Using pain relief during husbandry procedures
Robert Suter, Senior Veterinary officer – Sheep, Agriculture Victoria, Attwood
During the past few years, a number of products have reached the Australian market that provide pain relief during management procedures such as castration, tail docking and mulesing.
That they are available at all is a result of an industry-wide effort involving innovation and risk taking by drug manufacturers, and the cooperation of regulators, led by the demand for such products by industry.
For the animals we manage, the use of these products leads to great relief from the pain at the time of enduring these procedures and afterwards as they recover. Using the products shows the world that you, as producers, really do care about raising and managing your animals as ethically as possible.
More advances are coming, with the earliest to appear most likely in the form of an expanded range of management procedures for which the product is registered.
The picture shows a prototype of the Num-Nuts® rubber ring castrator, which injects local anaesthetic into the tail and scrotum (of ram lambs) before the ring is applied. Its use was demonstrated at the International Sheep Veterinary Congress in Yorkshire, England, last year by its designers.
Research that they have conducted shows that injecting local anaesthetic halves the measurable chemical pain reaction within the lamb's body, and practically abolishes the behavioural reactions to the application of the rubber ring.
We are fortunate to have these products become available, but they shouldn't be abused. It is important to closely read and follow the label directions, unless the product has been prescribed by a veterinarian, when their instructions must be followed.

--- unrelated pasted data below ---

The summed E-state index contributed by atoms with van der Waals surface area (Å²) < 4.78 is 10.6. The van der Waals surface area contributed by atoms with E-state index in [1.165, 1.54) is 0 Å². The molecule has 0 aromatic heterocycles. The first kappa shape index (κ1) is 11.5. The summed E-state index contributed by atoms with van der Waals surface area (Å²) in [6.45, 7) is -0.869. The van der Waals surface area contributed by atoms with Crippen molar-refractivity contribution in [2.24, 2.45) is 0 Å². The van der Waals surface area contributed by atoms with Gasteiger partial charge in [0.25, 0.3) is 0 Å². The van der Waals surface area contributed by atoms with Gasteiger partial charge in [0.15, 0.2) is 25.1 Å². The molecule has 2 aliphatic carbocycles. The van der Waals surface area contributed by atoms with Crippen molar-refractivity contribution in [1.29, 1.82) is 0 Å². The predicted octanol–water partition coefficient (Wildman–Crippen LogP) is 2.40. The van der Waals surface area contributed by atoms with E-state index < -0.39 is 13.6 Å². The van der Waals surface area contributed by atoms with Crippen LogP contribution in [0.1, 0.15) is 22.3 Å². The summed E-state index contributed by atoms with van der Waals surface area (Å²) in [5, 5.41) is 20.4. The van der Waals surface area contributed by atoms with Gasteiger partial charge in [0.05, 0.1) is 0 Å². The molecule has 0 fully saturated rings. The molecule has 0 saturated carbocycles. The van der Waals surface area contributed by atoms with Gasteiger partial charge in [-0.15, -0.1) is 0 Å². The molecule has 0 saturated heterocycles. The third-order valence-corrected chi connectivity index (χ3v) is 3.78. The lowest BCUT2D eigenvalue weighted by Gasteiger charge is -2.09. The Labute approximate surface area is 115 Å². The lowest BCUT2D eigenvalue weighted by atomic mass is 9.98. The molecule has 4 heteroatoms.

Ensure that you can use the product for the procedure that you are performing. For example, Tri-Solfen®, the gel developed to apply on mulesing wounds on merino lambs, has recently had the range of registered uses expanded to:
- mulesing of lambs
- tail docking of lamb
- castration of lambs and calves.
This expanded range of use still excludes use on wounds (such as shearing cuts), and any other uses.
We know that the pain associated with these procedures lasts longer than just the time when they are performed. If possible, it is preferable to use a combination of treatments that, between them, address both the immediate pain and any pain that might occur during the healing process.
Make sure that you heed the withholding periods. Also, if any of these products are used at marking time, ensure that you declare their use on the National Wool Declaration (NWD) when you offer your wool for sale.
Some important export markets are sensitive to the detection of residues of the drugs that these products contain, and we must make every effort to protect our markets, both domestic and internationally (see article on Livestock Production Assurance).
Declaring the use of pain relief on the NWD tells the buyers of your efforts to improve the welfare of the sheep that you care for.
The table describes how you might use the commonly available pain relief products. Note that the two products containing the active ingredient meloxicam (Buccalgesic® and Metacam 20®) are only available on veterinary prescription.
If you are considering using these products, contact your local veterinarian to find out what is required to have them prescribe these for use on your animals. Veterinarians may also recommend and prescribe alternative products in special circumstances, in addition to the ones listed in the table.
Commonly available pain relief products for use in management procedures
|How appied||When applied||What it does||When it works||Meat WHP*|
|Tri Solfen ®||To the wound||After the procedure, before release from the marking cradle||Contains local anaesthetic to deaden pain, adrenaline to stop bleeding and a disinfectant||Upon applying to an open wound||90 Days|
|Buccalgesic ®||Gel, inside the cheek||Before the procedure||Relieves pain by reducing inflammation||From 10 minutes||10 days|
|Metacam 20 ®||Injection, into muscle high on the neck||Before the procedure|
Relieves pain by reducing inflammation
|From 10 minutes||11 days|